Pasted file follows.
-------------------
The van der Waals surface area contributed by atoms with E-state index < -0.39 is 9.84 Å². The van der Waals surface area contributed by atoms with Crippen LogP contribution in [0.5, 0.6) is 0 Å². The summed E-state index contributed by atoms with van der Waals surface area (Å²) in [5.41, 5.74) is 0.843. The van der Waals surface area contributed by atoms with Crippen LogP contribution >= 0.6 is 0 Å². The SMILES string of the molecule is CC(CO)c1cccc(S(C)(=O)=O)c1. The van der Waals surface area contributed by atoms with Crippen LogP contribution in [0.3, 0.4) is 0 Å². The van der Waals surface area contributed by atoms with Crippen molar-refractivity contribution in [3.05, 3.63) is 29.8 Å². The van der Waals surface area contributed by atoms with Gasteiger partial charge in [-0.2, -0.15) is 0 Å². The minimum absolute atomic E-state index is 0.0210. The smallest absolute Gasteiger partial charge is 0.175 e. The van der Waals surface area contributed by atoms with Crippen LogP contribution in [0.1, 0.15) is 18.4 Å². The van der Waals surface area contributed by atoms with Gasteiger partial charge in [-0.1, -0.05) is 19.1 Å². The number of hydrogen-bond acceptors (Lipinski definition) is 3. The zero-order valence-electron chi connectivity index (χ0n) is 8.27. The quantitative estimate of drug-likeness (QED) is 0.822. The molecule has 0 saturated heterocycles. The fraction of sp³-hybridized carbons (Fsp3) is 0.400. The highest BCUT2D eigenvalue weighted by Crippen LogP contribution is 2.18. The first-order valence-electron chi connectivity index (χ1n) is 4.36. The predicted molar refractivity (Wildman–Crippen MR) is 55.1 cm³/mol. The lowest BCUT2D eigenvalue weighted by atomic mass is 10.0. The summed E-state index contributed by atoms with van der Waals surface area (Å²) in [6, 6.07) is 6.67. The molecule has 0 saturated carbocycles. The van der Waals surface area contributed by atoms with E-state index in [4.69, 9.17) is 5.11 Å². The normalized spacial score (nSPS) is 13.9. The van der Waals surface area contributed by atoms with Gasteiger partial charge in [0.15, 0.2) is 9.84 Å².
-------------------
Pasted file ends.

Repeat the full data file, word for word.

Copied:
The van der Waals surface area contributed by atoms with E-state index < -0.39 is 9.84 Å². The van der Waals surface area contributed by atoms with Crippen LogP contribution in [0.5, 0.6) is 0 Å². The summed E-state index contributed by atoms with van der Waals surface area (Å²) in [5.41, 5.74) is 0.843. The van der Waals surface area contributed by atoms with Crippen LogP contribution >= 0.6 is 0 Å². The SMILES string of the molecule is CC(CO)c1cccc(S(C)(=O)=O)c1. The van der Waals surface area contributed by atoms with Crippen LogP contribution in [0.3, 0.4) is 0 Å². The van der Waals surface area contributed by atoms with Crippen molar-refractivity contribution in [3.05, 3.63) is 29.8 Å². The van der Waals surface area contributed by atoms with Gasteiger partial charge in [-0.2, -0.15) is 0 Å². The minimum absolute atomic E-state index is 0.0210. The smallest absolute Gasteiger partial charge is 0.175 e. The van der Waals surface area contributed by atoms with Crippen LogP contribution in [0.1, 0.15) is 18.4 Å². The van der Waals surface area contributed by atoms with Gasteiger partial charge in [-0.1, -0.05) is 19.1 Å². The number of hydrogen-bond acceptors (Lipinski definition) is 3. The zero-order valence-electron chi connectivity index (χ0n) is 8.27. The quantitative estimate of drug-likeness (QED) is 0.822. The molecule has 0 saturated heterocycles. The fraction of sp³-hybridized carbons (Fsp3) is 0.400. The highest BCUT2D eigenvalue weighted by Crippen LogP contribution is 2.18. The first-order valence-electron chi connectivity index (χ1n) is 4.36. The predicted molar refractivity (Wildman–Crippen MR) is 55.1 cm³/mol. The lowest BCUT2D eigenvalue weighted by atomic mass is 10.0. The summed E-state index contributed by atoms with van der Waals surface area (Å²) in [6, 6.07) is 6.67. The molecule has 0 saturated carbocycles. The van der Waals surface area contributed by atoms with E-state index in [4.69, 9.17) is 5.11 Å². The normalized spacial score (nSPS) is 13.9. The van der Waals surface area contributed by atoms with Gasteiger partial charge in [0.15, 0.2) is 9.84 Å².